|In the picture: disulfide-poor conopeptides, a class of pharmacologically interesting compounds|Lebbe, E.K.M.; Tytgat, J. (2016). In the picture: disulfide-poor conopeptides, a class of pharmacologically interesting compounds. Journal of Venomous Animals and Toxins Including Tropical Diseases 22: 15 pp. https://hdl.handle.net/10.1186/s40409-016-0083-6
In: Journal of Venomous Animals and Toxins Including Tropical Diseases. BIOMED CENTRAL LTD: London. ISSN 1678-9199
Conus Linnaeus, 1758 [WoRMS]
Cone snail; Conopressin; Contryphan; Conantokin; Contulakin; Conorfamid;Conophan; Conomap; Conomarphin; Conolysin; ConoGAY; ConoCAP; Cono-NPY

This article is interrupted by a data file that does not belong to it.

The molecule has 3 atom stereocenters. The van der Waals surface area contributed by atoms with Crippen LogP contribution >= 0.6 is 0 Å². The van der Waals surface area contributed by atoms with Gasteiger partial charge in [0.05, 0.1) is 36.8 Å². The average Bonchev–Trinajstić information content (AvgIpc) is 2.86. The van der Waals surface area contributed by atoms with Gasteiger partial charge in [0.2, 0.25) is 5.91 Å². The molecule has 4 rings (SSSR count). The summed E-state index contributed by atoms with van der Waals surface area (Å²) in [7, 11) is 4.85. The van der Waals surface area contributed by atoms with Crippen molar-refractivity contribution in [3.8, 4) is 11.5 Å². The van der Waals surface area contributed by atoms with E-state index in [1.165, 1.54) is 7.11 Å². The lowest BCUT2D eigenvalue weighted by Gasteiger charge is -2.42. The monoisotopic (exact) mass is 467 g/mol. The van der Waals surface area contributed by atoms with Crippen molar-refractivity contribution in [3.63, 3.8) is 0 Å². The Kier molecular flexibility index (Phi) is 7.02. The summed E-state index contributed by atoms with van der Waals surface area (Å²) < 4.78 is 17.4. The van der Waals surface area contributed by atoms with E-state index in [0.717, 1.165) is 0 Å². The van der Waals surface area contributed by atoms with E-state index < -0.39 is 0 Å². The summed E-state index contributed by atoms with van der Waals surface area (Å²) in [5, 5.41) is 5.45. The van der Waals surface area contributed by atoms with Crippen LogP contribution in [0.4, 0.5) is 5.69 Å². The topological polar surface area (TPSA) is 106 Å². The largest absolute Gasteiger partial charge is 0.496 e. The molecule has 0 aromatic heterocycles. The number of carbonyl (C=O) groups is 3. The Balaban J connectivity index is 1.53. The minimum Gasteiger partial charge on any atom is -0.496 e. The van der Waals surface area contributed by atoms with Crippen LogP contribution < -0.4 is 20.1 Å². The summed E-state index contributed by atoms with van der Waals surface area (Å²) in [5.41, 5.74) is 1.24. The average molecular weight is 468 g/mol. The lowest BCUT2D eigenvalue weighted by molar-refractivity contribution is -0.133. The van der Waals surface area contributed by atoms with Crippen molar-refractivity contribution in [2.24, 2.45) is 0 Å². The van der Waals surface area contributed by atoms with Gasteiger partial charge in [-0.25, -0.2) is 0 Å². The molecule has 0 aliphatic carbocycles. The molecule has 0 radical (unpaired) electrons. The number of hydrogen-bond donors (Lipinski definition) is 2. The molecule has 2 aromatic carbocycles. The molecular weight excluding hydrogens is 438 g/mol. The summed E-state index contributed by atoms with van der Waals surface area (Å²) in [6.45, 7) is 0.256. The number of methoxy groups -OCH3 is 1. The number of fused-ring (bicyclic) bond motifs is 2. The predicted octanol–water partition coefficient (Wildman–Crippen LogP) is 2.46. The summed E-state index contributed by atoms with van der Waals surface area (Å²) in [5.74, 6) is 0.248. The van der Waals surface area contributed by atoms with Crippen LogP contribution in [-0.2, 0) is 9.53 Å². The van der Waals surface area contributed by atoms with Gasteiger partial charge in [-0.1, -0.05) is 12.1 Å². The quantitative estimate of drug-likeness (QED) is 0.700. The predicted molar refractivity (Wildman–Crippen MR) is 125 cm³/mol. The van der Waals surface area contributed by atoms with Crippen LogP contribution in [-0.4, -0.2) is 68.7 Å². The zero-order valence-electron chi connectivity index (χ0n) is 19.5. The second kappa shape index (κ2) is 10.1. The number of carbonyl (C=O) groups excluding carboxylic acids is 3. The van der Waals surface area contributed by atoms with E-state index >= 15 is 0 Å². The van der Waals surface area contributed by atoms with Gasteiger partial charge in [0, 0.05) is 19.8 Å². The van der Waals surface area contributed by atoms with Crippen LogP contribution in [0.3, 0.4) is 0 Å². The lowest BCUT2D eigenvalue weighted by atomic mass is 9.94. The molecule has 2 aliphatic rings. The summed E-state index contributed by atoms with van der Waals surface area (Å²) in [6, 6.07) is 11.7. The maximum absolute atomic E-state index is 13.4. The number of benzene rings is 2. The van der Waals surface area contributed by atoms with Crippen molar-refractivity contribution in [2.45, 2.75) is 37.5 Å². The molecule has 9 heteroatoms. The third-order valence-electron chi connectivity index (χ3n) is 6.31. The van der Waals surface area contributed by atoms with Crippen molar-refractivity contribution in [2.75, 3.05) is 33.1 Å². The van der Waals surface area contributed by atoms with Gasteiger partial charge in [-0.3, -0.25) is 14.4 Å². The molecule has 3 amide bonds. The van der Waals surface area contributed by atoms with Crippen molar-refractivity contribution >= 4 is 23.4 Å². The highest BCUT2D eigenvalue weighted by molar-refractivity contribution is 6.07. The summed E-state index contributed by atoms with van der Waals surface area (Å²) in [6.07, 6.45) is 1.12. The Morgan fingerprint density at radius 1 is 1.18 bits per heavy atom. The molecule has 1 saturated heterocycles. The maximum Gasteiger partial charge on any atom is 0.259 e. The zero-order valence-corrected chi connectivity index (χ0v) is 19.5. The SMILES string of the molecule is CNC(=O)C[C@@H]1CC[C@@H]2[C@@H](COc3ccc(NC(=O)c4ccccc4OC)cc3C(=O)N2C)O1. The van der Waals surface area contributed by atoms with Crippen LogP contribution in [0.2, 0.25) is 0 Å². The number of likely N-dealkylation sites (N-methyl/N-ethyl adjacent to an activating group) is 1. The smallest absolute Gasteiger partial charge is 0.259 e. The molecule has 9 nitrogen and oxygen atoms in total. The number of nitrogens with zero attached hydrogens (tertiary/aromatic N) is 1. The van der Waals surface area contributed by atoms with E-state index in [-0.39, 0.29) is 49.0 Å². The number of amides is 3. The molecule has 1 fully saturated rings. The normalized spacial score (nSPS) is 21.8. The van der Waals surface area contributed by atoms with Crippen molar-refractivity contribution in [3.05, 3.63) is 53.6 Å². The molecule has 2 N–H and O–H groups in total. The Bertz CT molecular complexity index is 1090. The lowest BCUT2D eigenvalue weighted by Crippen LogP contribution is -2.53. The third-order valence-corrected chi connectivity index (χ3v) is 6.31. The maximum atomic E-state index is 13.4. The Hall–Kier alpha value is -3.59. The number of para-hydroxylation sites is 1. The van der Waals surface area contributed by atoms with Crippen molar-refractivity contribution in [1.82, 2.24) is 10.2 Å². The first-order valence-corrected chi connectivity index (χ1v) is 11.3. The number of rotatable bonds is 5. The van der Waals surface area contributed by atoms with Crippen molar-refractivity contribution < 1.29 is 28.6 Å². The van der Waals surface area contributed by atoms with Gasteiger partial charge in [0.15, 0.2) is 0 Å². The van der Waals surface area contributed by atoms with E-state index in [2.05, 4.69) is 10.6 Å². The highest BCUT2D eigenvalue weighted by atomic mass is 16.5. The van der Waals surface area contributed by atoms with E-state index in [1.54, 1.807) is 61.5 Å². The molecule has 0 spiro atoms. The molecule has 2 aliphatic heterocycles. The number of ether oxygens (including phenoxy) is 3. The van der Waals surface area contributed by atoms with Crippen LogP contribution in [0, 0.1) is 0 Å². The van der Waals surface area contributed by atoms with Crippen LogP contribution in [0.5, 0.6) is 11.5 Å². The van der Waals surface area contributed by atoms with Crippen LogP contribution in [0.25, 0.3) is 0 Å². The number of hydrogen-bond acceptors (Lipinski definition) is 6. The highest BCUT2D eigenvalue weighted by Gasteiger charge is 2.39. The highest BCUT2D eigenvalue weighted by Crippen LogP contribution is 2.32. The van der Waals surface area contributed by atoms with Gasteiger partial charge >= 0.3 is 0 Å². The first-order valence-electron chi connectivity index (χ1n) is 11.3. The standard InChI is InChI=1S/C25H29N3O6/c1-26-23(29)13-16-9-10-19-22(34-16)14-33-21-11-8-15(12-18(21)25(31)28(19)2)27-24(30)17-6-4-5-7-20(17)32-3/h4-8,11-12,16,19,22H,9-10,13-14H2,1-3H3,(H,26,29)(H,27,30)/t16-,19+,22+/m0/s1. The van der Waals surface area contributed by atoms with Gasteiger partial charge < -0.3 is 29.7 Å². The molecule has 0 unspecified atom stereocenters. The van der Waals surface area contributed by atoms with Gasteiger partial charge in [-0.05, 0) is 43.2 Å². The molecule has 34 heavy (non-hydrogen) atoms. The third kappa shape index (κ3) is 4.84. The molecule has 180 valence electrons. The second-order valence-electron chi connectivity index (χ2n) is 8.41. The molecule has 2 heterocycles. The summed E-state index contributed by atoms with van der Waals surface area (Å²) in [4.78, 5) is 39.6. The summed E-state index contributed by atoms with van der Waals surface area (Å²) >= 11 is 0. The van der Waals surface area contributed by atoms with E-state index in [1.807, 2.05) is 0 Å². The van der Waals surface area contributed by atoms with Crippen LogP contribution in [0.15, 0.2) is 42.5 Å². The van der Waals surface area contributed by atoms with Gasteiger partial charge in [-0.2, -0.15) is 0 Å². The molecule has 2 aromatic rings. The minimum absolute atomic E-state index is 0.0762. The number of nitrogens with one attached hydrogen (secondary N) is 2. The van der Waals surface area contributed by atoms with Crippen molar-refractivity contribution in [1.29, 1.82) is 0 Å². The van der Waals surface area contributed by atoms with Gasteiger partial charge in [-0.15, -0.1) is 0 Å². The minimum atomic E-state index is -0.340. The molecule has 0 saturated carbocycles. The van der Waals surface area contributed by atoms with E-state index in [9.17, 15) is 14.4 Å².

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During evolution, nature has embraced different strategies for species to survive. One strategy, applied by predators as diverse as snakes, scorpions, sea anemones and cone snails, is using venom to immobilize or kill a prey. This venom offers a unique and extensive source of chemical diversity as it is driven by the evolutionary pressure to improve prey capture and/or to protect their species. Cone snail venom is an example of the remarkable diversity in pharmacologically active small peptides that venoms can consist of. These venom peptides, called conopeptides, are classified into two main groups based on the number of cysteine residues, namely disulfide-rich and disulfide-poor conopeptides. Since disulfide-poor conotoxins are minor components of this venom cocktail, the number of identified peptides and the characterization of these peptides is far outclassed by its cysteine-rich equivalents. This review provides an overview of 12 families of disulfide-poor peptides identified to date as well as the state of affairs.